“The Philadelphia Inquirer” calls for us to use a different word than “manifesto” to describe the Buffalo shooter’s writing

“The Grammarian” is a columnist with the “Inquirer.” He argues the dictionary definitions of “manifesto” elevate the Buffalo shooter’s rantings.

The eighteen-year-old accused of killing ten people at a grocery store last week in Buffalo wrote a hundred-eighty pages of racist and deplorable literature leading up to the crime. The Philadelphia Inquirer, though, says it is unethical to refer to this diatribe as a “manifesto,” like so many mass media outlets have done (including the Inquirer itself). NPR is quoted in this column as saying, “‘Not using the word ‘Manifesto’ in no way deprives our audience of information, it helps deprive the shooter of the platform he was looking for.'”

The shooter “seeks to be an ‘individual … of public relevance’ — a status we’d rather not grant him,” writes “The Grammarian” about the first dictionary definition of the word “manifesto” he discusses here. “If it’s the second, then his screed’s propoundment of the ‘great replacement’ theory — a racist assertion that white people are being ‘replaced’ in America and Europe by nonwhites — suddenly becomes a ’cause,’ and we also shouldn’t grant him that.” The news has come a long way since the Columbine High School massacre in 1999, when shock rocker Marilyn Manson castigated them in Rolling Stone for making “folk heroes” out of those two murderers, but until violence in America becomes a thing of the past, we must always critically deconstruct these stories at the word level.

Less than a week left in the “Mother’s Day Confessions” Challenge at Vocal

The deadline is May 30. If you feel so inclined, enter today for a chance to win!

“I’m sorry, Mama… I never meant to hurt you… I never meant to make you cry…”

These Eminem lyrics inspired the title of my entry in Vocal’s “Mother’s Day Confessions” Challenge, “Cleaning Out My Closet.” In this personal essay,I come out as gay to her.

Writing competitions are key to gaining exposure for both emerging as well as established authors. The “Mother’s Day Confessions” Challenge encourages entrants to write either a nonfictional or fictional open letter between six hundred and five thousand words based on the prompt, “Hey, Mom. I never told you this before, but…”

The first-place winner walks away with two thousand five hundred dollars; second place, one thousand; and fifteen runners-up will receive fifty dollars each.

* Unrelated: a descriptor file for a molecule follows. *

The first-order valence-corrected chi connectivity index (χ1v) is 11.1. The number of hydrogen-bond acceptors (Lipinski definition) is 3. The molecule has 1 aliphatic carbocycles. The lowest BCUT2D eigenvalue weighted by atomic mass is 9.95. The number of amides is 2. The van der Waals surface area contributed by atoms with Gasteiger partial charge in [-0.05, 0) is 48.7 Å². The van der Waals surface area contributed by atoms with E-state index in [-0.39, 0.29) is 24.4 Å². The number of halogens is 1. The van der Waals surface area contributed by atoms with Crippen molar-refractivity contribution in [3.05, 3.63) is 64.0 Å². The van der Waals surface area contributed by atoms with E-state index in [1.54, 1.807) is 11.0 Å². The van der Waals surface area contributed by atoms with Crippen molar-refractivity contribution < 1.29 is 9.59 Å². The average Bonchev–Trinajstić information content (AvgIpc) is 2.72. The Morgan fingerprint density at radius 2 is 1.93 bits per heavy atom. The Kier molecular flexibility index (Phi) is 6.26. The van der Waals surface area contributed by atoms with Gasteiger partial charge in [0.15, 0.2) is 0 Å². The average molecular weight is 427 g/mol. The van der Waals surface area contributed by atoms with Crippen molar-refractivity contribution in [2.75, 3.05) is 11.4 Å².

In the interest of full transparency, you do have to pay for a Vocal membership to participate in their challenges. Mine costs me ten dollars per month. But they do pay you three dollars and eighty cents for every thousand reads, and the audience who finds you through one of their communities can tip you directly.

If this sounds like a worthwhile investment for you, then I encourage you to visit vocal.media.

Program in Iowa encourages fifth-grade students to write about the environment

This next generation will face the most direct impact from climate change, young people of color most of all. That is why the Iowa Youth Writing Project’s latest program, Writing on the Environment, is working to engage elementary schoolers in Iowa City with this reality.

On a field trip to the park at Cangleska Wakan in early May, students from Iowa City Community School District were tasked with composing nature journals, eco-poems, and nonfiction about their experience. According to the Iowa City Press-Citizen, “It was part of the Iowa Youth Writing Project’s new program, Writing on the Environment, which invites students to write about the subject through lessons and exploration.” Three schools were selected for this initiative based upon their student populations who “may have higher economic need and those with more students of color,” since “‘communities of color are more affected by issues of climate change'” and “‘if we want to make a difference, make inroads in addressing those problems, we need to make sure that those communities are involved in finding solutions,'” says Patrick Snyder, elementary science and social studies coordinator with ICCSD.

Everyone reading this should applaud the IYWP for recognizing the intersection between science, literature, and social studies, as well as how critical that overlap is to inspiring meaningful action. Indeed, Melanie Hester, a fifth grade teacher at Alexander Elementary School for the past seven years, “observed how one of her students, who has ‘barely’ spoken throughout the year, ended up leading his group through the trail and back to its meeting spot.” With this kind of encouragement, children like that can grow up empowered to overcome otherwise insurmountable challenges for the good of all.